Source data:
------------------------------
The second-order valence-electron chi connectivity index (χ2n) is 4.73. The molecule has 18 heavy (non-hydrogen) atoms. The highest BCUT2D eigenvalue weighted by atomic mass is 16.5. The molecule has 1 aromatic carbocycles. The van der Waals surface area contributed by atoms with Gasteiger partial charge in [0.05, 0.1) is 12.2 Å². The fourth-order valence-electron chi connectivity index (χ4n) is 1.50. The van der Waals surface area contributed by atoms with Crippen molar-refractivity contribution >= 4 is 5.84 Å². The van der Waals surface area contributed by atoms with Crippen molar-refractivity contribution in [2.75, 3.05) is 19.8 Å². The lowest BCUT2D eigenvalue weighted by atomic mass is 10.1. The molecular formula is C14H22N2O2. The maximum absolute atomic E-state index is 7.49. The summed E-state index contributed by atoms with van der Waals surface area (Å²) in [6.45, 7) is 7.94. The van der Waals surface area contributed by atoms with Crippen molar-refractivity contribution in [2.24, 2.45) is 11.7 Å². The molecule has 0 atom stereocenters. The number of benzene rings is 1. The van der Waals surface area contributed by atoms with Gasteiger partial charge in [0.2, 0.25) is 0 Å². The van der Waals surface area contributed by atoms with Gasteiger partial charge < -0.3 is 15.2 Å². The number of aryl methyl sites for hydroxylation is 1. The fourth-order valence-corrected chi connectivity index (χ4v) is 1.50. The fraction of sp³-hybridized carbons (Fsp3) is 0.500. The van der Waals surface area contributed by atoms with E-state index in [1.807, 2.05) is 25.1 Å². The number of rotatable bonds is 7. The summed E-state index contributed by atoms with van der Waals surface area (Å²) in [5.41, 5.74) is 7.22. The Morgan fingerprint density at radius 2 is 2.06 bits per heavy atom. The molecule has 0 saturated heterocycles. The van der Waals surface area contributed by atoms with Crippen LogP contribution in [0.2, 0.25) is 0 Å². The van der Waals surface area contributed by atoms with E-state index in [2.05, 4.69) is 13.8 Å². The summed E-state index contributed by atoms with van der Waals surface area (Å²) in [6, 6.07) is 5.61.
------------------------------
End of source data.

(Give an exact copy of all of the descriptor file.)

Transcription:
The second-order valence-electron chi connectivity index (χ2n) is 4.73. The molecule has 18 heavy (non-hydrogen) atoms. The highest BCUT2D eigenvalue weighted by atomic mass is 16.5. The molecule has 1 aromatic carbocycles. The van der Waals surface area contributed by atoms with Gasteiger partial charge in [0.05, 0.1) is 12.2 Å². The fourth-order valence-electron chi connectivity index (χ4n) is 1.50. The van der Waals surface area contributed by atoms with Crippen molar-refractivity contribution >= 4 is 5.84 Å². The van der Waals surface area contributed by atoms with Crippen molar-refractivity contribution in [2.75, 3.05) is 19.8 Å². The lowest BCUT2D eigenvalue weighted by atomic mass is 10.1. The molecular formula is C14H22N2O2. The maximum absolute atomic E-state index is 7.49. The summed E-state index contributed by atoms with van der Waals surface area (Å²) in [6.45, 7) is 7.94. The van der Waals surface area contributed by atoms with Crippen molar-refractivity contribution in [2.24, 2.45) is 11.7 Å². The molecule has 0 atom stereocenters. The number of benzene rings is 1. The van der Waals surface area contributed by atoms with Gasteiger partial charge in [0.2, 0.25) is 0 Å². The van der Waals surface area contributed by atoms with Gasteiger partial charge < -0.3 is 15.2 Å². The number of aryl methyl sites for hydroxylation is 1. The fourth-order valence-corrected chi connectivity index (χ4v) is 1.50. The fraction of sp³-hybridized carbons (Fsp3) is 0.500. The van der Waals surface area contributed by atoms with E-state index in [1.807, 2.05) is 25.1 Å². The number of rotatable bonds is 7. The summed E-state index contributed by atoms with van der Waals surface area (Å²) in [5.41, 5.74) is 7.22. The Morgan fingerprint density at radius 2 is 2.06 bits per heavy atom. The molecule has 0 saturated heterocycles. The van der Waals surface area contributed by atoms with Crippen LogP contribution in [0.2, 0.25) is 0 Å². The van der Waals surface area contributed by atoms with E-state index in [2.05, 4.69) is 13.8 Å². The summed E-state index contributed by atoms with van der Waals surface area (Å²) in [6, 6.07) is 5.61.